You seem like a really regular guy who just happens to be funny. Do you think that you were just yourself throughout the competition? It's probably what paid off in the end.


Yeah, I mean, I didn't know what else to do. So, I figured I'll go with me. [Laughter] One of the hard parts was trying to figure out what material, what comedy bits, I should do when. You know, should I save this bit for this thing? Should I come right out of the gate with this bit? That's the hard part of it too, strategizing. Because when you want to do comedy, normally you'll have on stage 45 minutes to an hour at a time, and I'm not used to trying to figure out what to do in just four minutes, you know, just 90 seconds, what would work. And it's really hard trying to trim down some of your stuff and fit it into that time frame.


And how long have you been doing comedy?

About ten years now.


So you must have done some pretty bad gigs leading up to Last Comic Standing.

Yeah, I had to do a community college in Green Bay, Wisconsin, in, like, December. And they had booked me to do two shows, one in the afternoon and one at night. So, I go there and, you know, it's noon, and the show is in a cafeteria. No one is there to bring me on stage or introduce me. I just gotta go up there and start doing comedy. And there were maybe 100 kids there at the most, but they're not there for comedy, they're eating, you know, and I just happened to be a guy with a microphone in the corner, being loud. So that was pretty bad. And then I had to come back that night. This lady, she paid me for both shows, and she goes, "Alright, this check is for both shows, and you better come back for that second show." And I'm like, "Of course, I'm coming back, I've got nothing to do. It's Green Bay!"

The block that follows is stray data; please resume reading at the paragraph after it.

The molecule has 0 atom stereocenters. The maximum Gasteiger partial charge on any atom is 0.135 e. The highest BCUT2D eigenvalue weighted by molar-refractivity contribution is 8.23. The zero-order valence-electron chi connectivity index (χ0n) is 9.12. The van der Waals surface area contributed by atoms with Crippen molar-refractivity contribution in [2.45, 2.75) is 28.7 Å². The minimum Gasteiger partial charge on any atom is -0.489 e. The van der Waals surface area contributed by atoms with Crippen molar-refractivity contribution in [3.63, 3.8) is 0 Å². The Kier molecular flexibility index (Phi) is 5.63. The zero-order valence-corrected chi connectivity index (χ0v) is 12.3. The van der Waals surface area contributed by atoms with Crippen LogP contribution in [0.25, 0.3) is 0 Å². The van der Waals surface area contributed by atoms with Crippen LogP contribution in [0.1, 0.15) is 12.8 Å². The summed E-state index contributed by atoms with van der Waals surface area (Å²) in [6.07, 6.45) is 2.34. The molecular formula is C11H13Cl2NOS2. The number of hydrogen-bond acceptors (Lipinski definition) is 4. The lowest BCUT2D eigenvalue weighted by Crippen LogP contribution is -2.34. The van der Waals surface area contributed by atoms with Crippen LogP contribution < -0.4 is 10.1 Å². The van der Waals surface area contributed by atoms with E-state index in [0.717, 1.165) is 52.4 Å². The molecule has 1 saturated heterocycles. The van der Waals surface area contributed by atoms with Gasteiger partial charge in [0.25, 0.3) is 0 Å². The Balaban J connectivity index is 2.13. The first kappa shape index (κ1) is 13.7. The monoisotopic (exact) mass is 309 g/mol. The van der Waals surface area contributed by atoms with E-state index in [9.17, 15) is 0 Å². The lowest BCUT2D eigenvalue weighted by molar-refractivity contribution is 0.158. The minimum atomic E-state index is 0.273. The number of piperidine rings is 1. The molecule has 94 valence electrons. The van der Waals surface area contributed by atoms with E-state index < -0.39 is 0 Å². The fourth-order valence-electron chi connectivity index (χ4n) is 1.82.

So, I came back that night and there were literally four people in the cafeteria. And they weren't there for the show either. They were there doing homework and eating, you know, snacks. And the lady in charge wasn't there. And I found her finally, and I said, "Hey, I'm here for the second show," and she's like, "Oh sorry! Okay, um..." But she totally forgot. So, I could have gotten away with it. And I was like, "Yeah, there's only four people here. Do you really want me to do it?" And then she copped an attitude for no reason and is like, "Oh, you'll do it, or you'll give me that money back." And I'm like, "Uh, I'm here. I'll talk to that chair before you get that money back." So, I went on stage, and there were four people sitting there, and I'm like, "Hey, I wanna apologize to you guys. I know you're doing homework but I've been forced to talk out loud for an hour, or else I'm not gonna get paid. So, you know, if you wanna go somewhere where you can study, I'd say leave now because I'm gonna be here." And they're like, "Oh, that's cool." It actually turned out to be a lot of fun.


Well, life seems a lot better now. And you're leaving for the tour this weekend, right?

That's right. We leave Friday and go to Uncasville, Connecticut and do some Indian casino up there.


Well, I just wanted to congratulate you again. I'm so happy for you, and we'll see you on the tour.


You got it. Thank you so much, Gina.


- Gina Scarpa, BuddyTV Staff Writer
(Image courtesy of NBC)